St John’s Eccles Cakes

Oh how I miss St John.

I miss those sneaky mid week lunches at Bread and Wine and buying my Eccles cake before I ate just in case they were all gone by the time I finished.

This year has been the year for conquering recipes. Finally having a kitchen to myself makes me feel much more free to hog it all day, make a huge mess and use every pan in the place. I can give time to those recipes I have put on the back burner.

Making rough puff pastry is one thing I’ve had a bit of a head block on. You think, it’s too hard, too time consuming and you decide won’t attempt it.

In reality, it’s not that hard and it’s not that time consuming. More than that, it’s very satisfying to realise you can do it. Although I did have to watch a youtube video to make sure I understood the pastry rolling and folding instructions correctly.

These cakes originate from a small town called Eccles which used to be in Lancashire but has since been enveloped as a suburb of growing Manchester. Purists would include lard in the pastry although St John have omitted it. Traditionally the three slits in the top represent the Holy Trinity. The recipe for these little flaky current filled pastries was shared here in The Guardian.

My Seven Links: A Look Back and A Glimpse Forward

It’s been a year since I left London, to return to Australia. As I expected it has not been an easy ride. Thankfully Sydney is a beautiful city to come home to and the New Year has introduced itself with such gorgeous weather it’s hard not to be cheered up.

One of the people I met in London was Gourmet Chick. In fact her blog was one of the first I started to read. Her great blog grew into a well respected site for honest restaurant reviews, cookbook reviews, and great travel tips on where to sleep and eat. She has since moved back to Australia too (yeah!)

Some time ago she asked me to follow her in sharing my Seven Links outlined by the TripBaseblog. I’ve finally got around to it.

1. My Most Beautiful Post

Rhonda is a beautiful city, without a doubt. A gorge divides the old and new towns creating with it a stunning secret escape for entraped Spanish royalty. With Rhonda comes the famous Andulucian dish, gazpacho. The key to this dish is of course great tomatoes. In Australia the hot summer sun brings garden tomatoes to their glory. If your overwhelmed by endless tomatoes, try a gazpacho!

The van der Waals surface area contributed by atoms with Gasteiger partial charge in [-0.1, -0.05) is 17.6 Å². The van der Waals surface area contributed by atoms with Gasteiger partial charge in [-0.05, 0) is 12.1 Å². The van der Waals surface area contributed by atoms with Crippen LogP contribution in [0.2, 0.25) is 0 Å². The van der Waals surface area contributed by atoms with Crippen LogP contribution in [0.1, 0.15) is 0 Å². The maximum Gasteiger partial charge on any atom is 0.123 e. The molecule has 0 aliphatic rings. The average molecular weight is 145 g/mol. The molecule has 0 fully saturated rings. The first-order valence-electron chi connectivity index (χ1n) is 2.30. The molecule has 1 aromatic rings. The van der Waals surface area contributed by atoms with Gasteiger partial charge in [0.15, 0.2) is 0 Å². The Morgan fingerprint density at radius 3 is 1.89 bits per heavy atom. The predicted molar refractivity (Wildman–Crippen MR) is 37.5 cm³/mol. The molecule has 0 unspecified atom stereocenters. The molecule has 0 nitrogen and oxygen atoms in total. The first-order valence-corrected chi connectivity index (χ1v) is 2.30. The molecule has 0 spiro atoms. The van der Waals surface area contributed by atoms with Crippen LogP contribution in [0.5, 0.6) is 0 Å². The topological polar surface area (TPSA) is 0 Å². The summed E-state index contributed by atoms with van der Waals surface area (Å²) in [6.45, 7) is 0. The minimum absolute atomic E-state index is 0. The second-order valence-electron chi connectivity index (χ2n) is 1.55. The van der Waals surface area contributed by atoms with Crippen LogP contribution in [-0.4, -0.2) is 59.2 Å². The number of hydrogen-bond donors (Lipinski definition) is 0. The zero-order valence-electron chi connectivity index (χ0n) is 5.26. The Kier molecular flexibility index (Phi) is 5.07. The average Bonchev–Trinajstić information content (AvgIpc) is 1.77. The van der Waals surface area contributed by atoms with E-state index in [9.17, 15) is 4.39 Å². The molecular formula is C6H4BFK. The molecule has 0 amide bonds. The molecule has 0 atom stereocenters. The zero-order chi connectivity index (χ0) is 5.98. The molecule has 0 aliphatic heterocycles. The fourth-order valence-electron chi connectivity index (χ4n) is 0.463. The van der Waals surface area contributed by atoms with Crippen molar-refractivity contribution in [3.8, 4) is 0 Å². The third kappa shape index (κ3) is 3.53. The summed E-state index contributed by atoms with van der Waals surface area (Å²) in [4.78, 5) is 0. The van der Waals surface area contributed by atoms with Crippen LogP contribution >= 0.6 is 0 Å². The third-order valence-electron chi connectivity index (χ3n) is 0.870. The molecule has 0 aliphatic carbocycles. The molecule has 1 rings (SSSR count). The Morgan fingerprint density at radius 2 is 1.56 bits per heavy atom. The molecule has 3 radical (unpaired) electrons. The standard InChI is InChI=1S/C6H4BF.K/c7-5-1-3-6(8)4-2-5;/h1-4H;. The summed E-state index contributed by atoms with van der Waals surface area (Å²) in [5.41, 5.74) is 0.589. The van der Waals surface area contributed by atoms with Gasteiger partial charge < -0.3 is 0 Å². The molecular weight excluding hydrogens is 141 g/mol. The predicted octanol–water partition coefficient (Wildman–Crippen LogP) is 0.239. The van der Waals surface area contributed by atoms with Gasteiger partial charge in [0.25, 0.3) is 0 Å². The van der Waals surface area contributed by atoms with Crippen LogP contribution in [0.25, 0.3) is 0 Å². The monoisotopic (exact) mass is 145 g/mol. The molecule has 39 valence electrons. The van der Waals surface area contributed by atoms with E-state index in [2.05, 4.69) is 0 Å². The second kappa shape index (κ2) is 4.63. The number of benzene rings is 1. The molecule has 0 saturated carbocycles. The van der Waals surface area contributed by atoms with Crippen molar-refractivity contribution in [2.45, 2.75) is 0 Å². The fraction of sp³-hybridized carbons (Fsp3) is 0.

2. My Most Popular Post

My first attempt at a chiffon cake was a great success, not only with my work colleagues but surprisingly, it became my most popular post. Thanks to the wonderful book put together by the Monday Morning Cooking Club ladies, I managed to pull off a cake that defied gravity. I’ve graduated to slicing, filling, and lathering them with buttery frostings. Possibly this was not the intention for the airy, delicate cakes, but it tastes good.

3. My Most Controversial Post

I am normally quite democratic when I write a post about a restaurant. I don’t think The Harwood Arms was any exception. It’s all about one persons opinion, and I am no expert, but I try to write about my dining experience in an honest way. By the time I finally got to The Harwood Arms, after the post-Michelin star crowds, I thought it had lost it’s way a little. It was also pointed out by a few people that I had not ordered the scotch egg, which is raved about. It’s said to be amazing, but it’s only on the bar menu and I ate in the restaurant area. I don’t think an eating establishment should ride off the back of a scotch egg but then again, sadly, I didn’t have one.
4. My Most Helpful Post

I was so excited when I found this little gem in Annandale. Sitting on busy Parramatta Road it could be easily missed as you speed past on your way home. I really urge you to stop and pop in for a look. The owners run the shop, have reasonable prices and are very helpful. They will be getting a large shipment of mid-century furniture in, from the UK and Europe, in the next few months. Well worth a stop in I think.
5. The Post Whose Success Most Surprised me

A simple banana cake, nevertheless people seemed to think it looked good. It did taste good too. The addition of sour cream made it extra moist and slightly richer. Thanks Donna 🙂
6. A Post I Feel Didn’t Get The Attention It Deserved